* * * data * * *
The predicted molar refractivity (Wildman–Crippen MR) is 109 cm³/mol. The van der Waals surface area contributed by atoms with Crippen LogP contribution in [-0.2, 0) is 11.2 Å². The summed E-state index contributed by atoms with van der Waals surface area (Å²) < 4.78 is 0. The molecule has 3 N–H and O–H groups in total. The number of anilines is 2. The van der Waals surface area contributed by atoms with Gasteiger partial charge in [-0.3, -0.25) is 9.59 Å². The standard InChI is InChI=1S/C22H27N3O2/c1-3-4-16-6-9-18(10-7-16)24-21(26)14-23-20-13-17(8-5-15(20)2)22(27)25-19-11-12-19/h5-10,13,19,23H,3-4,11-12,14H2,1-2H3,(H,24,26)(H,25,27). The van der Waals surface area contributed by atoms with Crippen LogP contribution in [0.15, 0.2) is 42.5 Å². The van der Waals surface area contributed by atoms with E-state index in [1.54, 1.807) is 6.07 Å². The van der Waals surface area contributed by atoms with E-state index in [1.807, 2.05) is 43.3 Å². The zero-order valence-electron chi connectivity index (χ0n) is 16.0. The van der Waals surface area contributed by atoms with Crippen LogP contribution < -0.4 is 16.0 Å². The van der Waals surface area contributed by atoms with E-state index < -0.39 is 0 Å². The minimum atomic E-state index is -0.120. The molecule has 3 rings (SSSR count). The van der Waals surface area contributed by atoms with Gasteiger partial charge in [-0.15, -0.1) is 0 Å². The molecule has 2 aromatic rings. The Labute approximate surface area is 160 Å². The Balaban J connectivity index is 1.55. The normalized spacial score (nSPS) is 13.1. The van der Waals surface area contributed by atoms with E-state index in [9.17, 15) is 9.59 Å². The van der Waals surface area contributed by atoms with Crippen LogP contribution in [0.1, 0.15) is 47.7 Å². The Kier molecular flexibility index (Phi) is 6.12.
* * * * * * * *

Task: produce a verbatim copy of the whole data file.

The predicted molar refractivity (Wildman–Crippen MR) is 109 cm³/mol. The van der Waals surface area contributed by atoms with Crippen LogP contribution in [-0.2, 0) is 11.2 Å². The summed E-state index contributed by atoms with van der Waals surface area (Å²) < 4.78 is 0. The molecule has 3 N–H and O–H groups in total. The number of anilines is 2. The van der Waals surface area contributed by atoms with Gasteiger partial charge in [-0.3, -0.25) is 9.59 Å². The standard InChI is InChI=1S/C22H27N3O2/c1-3-4-16-6-9-18(10-7-16)24-21(26)14-23-20-13-17(8-5-15(20)2)22(27)25-19-11-12-19/h5-10,13,19,23H,3-4,11-12,14H2,1-2H3,(H,24,26)(H,25,27). The van der Waals surface area contributed by atoms with Crippen LogP contribution in [0.15, 0.2) is 42.5 Å². The van der Waals surface area contributed by atoms with E-state index in [1.54, 1.807) is 6.07 Å². The van der Waals surface area contributed by atoms with E-state index in [1.807, 2.05) is 43.3 Å². The zero-order valence-electron chi connectivity index (χ0n) is 16.0. The van der Waals surface area contributed by atoms with Crippen LogP contribution < -0.4 is 16.0 Å². The van der Waals surface area contributed by atoms with E-state index < -0.39 is 0 Å². The minimum atomic E-state index is -0.120. The molecule has 3 rings (SSSR count). The van der Waals surface area contributed by atoms with Gasteiger partial charge in [-0.15, -0.1) is 0 Å². The molecule has 2 aromatic rings. The Labute approximate surface area is 160 Å². The Balaban J connectivity index is 1.55. The normalized spacial score (nSPS) is 13.1. The van der Waals surface area contributed by atoms with E-state index in [9.17, 15) is 9.59 Å². The van der Waals surface area contributed by atoms with Crippen LogP contribution in [0.1, 0.15) is 47.7 Å². The Kier molecular flexibility index (Phi) is 6.12.